The strongest predictors of patients not achieving early rheumatoid arthritis remission with a year, according to new research presented June 15 at the Annual European Congress of Rheumatology in Amsterdam, were obesity in women and smoking in men.

According to the research, which was conducted on 1,628 adults with early rheumatoid arthritis who were enrolled between 2007 and 2016 in the Canadian Early Arthritis Cohort, 46 percent of women and 38 percent of men with early RA didn’t achieve remission after a year, according to a EULAR news release.

Analysis revealed that obesity in women more than doubled the chances of not achieving remission (other factors included minority status, lower education, higher tender joint counts, and fatigue scores), and that men who currently smoke were 3.5 times unlikelier to achieve remission in the first year. For men, other predictors were older age and more pain.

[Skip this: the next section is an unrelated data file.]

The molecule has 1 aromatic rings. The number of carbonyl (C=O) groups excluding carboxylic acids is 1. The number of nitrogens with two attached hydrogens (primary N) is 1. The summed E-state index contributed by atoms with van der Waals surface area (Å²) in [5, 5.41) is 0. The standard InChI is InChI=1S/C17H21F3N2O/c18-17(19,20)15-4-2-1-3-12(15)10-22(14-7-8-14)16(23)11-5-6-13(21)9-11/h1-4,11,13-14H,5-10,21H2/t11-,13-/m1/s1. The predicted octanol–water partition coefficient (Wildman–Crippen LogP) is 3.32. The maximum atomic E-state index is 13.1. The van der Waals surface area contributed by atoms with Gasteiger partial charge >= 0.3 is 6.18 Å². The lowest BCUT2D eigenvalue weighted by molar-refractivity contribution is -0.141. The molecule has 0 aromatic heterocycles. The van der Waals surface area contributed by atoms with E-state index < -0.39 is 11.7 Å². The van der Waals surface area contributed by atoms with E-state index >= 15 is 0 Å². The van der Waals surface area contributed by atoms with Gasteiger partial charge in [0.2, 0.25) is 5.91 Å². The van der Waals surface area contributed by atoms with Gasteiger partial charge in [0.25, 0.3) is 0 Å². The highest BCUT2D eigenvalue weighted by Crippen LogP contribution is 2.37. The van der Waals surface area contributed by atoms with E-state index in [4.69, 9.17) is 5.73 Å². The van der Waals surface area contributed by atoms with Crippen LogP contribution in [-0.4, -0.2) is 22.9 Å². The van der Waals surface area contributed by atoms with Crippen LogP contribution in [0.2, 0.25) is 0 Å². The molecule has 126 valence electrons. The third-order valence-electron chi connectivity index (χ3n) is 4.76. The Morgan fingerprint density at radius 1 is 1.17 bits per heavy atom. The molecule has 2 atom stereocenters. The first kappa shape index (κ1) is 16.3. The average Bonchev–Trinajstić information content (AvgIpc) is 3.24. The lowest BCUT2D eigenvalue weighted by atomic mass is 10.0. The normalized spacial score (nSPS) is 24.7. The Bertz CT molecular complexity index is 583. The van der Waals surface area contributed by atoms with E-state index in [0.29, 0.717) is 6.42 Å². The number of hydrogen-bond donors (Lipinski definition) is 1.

“Our results suggest that lifestyle changes — smoking cessation in men and weight reduction
in women — as well as optimising methotrexate use may facilitate rapid reduction of
inflammation, an essential goal of treatment in early rheumatoid arthritis,” said study author Susan Bartlett, of McGill University, in the release.